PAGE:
Thursday, November 1, 2012

the owls are not what they seem, addendum 2: Alan Garner’s The Owl Service.

A good few years back I started to remember a particular programme that I’d watched as a child in the eighties.  The most distinct memory I had of the show was that it had a very weird, unnerving atmosphere that didn’t feel remotely like something children should be watching.  Straining my memory for specific details, I remembered that it was set in Wales, involved a girl who was obsessively making paper owls, and it’s action somehow hinged around an event in the past involving a youth on motorcycle on a hillside, and another youth throwing a spear.  I remembered harp music, and oddly anachronistic episode recaps delivered in a stiff British accent over sepia stills.   When I was younger, another television show – Sapphire and Steel – had scared me a lot.  But with Sapphire and Steel, the scares were more direct, and more or less enjoyable in the manner of a good scary film.  The show I was trying to remember, on the other hand, had a kind of cloying, psychological closeness and tension about it, and an intimation of things unspoken and under the surface, that made it unsettling rather than jump out of your seat scary.

With only those details and no name, I went on a quest to try and find the show.  I asked a bunch of people of my age but nobody seemed to remember it.  I tried the internet, but either because google wasn’t as clever back then as it is today, or because I wasn’t as clever at using it, I couldn’t find what I was looking for.  The Great Library of Babel that made every half-remembered cultural artefact instantly retrievable had failed me, and I started to wonder if the damn thing was real at all, or just some feverish misplacing of a dream onto the television screen.  Paper owls, madness, an old story from the past possessing the present – it seemed just too weird to be a legitimate kids show.  The search proved to be very rewarding in an unexpected way, however.  At my local specialist dvd rental store, I picked up a show called Children of the Stones hoping that it might have been what I was looking for.  It was something else entirely – a show that instantly obsessed me, and became one of my all-time favourites virtually overnight.  I had found other people’s shamanic childhood initiation, but not my own.
 The situation remained thus for few years after that, until the hauntological scene kicked off awhile back, and suddenly weird neo-pagan transmissions like Children of the Stones re-emerged into the collective ether with a vengeance.  It was a little like a speeded-up Information Age equivalent to John Aubrey and William Stukeley rediscovering Britain’s long suppressed but never quite vanquished pagan heritage in the ruins of Avebury and Stonehenge – a stirring of ancestral memory on somewhat less grandiose time scales.  I figured if I was ever going to find that show, it would be now, and sure enough, I discovered a likely candidate in The Owl Service and finally hit pay-dirt.  The harp, the owls, the motorcycle, the spear – they were all there, like the retrieval of a dream which had all but fled to wherever it is dreams go.

 The Owl Service was a 1969 adaptation of a novel by Alan Garner.  Garner had started out writing children’s fiction which was relatively conventional in form, albeit displaying a rich and genuine affinity with mythology and folklore.  With 1967’s The Owl Service and 1973’s Redshift, Garner moved in a more experimental direction.  These are remarkable books, and to say that they don’t talk down to their young adult audience is somewhat of an understatement – Garner’s writing is sparse and allusive almost to the point of being obtuse, and their story-lines tend towards an overall air of bleakness, ambiguity, and open-endedness.  Even reading them as an adult, I found they required a considerable degree of concentration – I suspect a great many adults today wouldn’t have the patience for a book as rugged and open-ended as The Owl Service.  The television adaptation – which Garner himself wrote – is a very close, almost perfectly realized translation of the novel, and shares its experimental, modernist spirit.  The show utilized bold, elliptical jump-cuts, and one of its stars, Gillian Hills, had participated in an iconic monument of the experimental and permissive 60s – Antonioni’s Blowup, where her uninhibited tom-foolery with Jane Birkin was regarded by the uptight as the moral nadir of the whole film.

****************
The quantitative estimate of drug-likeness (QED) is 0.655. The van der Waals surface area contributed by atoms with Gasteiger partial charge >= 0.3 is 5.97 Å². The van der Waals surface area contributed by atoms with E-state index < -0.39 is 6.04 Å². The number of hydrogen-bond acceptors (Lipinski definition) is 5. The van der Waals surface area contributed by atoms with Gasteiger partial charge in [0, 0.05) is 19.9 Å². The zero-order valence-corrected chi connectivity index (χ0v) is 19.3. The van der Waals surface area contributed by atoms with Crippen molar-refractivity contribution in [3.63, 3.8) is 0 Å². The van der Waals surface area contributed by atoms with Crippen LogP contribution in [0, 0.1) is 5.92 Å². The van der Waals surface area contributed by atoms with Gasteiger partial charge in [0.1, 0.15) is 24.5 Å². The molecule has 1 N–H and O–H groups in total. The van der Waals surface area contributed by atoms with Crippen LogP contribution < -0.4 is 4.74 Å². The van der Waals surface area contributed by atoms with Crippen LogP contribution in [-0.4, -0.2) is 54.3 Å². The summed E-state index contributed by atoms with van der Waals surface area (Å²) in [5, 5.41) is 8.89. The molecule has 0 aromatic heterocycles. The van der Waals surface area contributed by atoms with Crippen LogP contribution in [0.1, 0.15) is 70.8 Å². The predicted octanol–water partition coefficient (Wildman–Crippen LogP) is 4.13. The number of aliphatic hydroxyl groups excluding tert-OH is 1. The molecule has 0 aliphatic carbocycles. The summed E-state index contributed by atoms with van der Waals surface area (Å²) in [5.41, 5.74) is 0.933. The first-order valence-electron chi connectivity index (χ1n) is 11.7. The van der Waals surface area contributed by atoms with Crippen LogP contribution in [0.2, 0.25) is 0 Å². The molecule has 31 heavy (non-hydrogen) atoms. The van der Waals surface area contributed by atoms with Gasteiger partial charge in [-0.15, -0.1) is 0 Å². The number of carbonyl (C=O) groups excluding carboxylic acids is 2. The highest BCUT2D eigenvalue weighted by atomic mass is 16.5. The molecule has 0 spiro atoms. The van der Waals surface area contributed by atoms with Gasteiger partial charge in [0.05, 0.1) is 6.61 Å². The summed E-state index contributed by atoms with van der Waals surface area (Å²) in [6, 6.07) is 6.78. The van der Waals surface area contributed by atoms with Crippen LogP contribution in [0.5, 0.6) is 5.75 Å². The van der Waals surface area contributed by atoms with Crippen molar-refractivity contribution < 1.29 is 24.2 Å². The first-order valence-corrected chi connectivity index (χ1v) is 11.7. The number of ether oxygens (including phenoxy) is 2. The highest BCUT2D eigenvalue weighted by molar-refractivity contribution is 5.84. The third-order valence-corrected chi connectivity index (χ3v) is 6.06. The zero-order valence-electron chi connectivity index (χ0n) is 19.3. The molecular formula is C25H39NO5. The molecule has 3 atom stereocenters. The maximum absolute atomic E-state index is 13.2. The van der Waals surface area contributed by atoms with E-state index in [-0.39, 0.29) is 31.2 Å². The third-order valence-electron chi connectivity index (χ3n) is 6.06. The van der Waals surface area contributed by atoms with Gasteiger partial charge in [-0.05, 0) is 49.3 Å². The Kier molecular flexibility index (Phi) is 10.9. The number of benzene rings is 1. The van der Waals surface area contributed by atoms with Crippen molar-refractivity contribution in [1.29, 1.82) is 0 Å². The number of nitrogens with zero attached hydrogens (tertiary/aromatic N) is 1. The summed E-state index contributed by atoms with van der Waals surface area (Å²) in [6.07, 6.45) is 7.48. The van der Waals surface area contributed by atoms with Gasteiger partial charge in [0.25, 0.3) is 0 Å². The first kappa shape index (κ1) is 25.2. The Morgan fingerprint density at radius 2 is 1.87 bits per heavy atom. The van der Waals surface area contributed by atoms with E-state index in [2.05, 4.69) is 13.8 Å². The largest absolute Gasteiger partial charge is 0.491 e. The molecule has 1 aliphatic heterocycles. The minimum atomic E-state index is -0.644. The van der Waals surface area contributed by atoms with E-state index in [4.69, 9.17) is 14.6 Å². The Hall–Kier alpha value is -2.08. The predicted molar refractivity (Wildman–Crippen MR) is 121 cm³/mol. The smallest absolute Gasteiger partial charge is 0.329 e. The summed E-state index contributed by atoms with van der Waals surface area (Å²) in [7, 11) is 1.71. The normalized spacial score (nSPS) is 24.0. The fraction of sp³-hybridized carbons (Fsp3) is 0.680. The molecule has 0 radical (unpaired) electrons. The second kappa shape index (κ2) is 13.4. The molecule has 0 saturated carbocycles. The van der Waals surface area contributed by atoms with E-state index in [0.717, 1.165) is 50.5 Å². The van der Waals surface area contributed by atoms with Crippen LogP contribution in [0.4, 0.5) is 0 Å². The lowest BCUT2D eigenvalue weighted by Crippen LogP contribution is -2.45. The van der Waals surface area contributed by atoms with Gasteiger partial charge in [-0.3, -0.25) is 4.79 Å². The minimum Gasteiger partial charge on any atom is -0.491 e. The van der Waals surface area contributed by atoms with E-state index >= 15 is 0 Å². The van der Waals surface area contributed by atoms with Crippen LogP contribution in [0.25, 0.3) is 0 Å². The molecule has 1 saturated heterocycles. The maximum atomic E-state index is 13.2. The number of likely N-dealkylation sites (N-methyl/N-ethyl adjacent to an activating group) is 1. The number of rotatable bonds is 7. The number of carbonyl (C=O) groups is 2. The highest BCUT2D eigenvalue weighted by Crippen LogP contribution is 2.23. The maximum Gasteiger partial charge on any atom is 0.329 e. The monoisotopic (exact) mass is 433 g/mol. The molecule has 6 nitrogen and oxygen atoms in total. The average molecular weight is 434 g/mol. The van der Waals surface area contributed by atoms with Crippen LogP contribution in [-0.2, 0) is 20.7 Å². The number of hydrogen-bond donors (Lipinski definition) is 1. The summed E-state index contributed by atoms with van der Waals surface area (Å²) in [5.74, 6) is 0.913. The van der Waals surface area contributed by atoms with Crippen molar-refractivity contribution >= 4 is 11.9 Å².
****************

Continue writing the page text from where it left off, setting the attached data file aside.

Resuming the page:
Twin Peaks, Children of the Stones, and The Owl Service – three shows that I discovered at different stages of my life – all share the same basic sense of the strange impinging itself upon the everyday.  This characteristic is embodied in both their storylines and in their status as popular mainstream entertainments into which a surreal or subversive sensibility has been smuggled.  Children of the Stones and The Owl Service already possess the incongruity of their complexity and sophistication, qualities which we don’t expect in the medium of children’s television.  All three, however, share a distinct of sense of the modern world remaining subject to weird, primordial forces which are buried in its past and hidden under its familiar surfaces.  To encounter these weird ideas in the cosy context of television has a subversive, revelatory quality, like something that is slipped past the censor, or whispered in your ear.  Anyway, all this is by way of introduction to The Owl Service, which you watch in its entirety (in fifteen minute segments) on youtube:

No comments: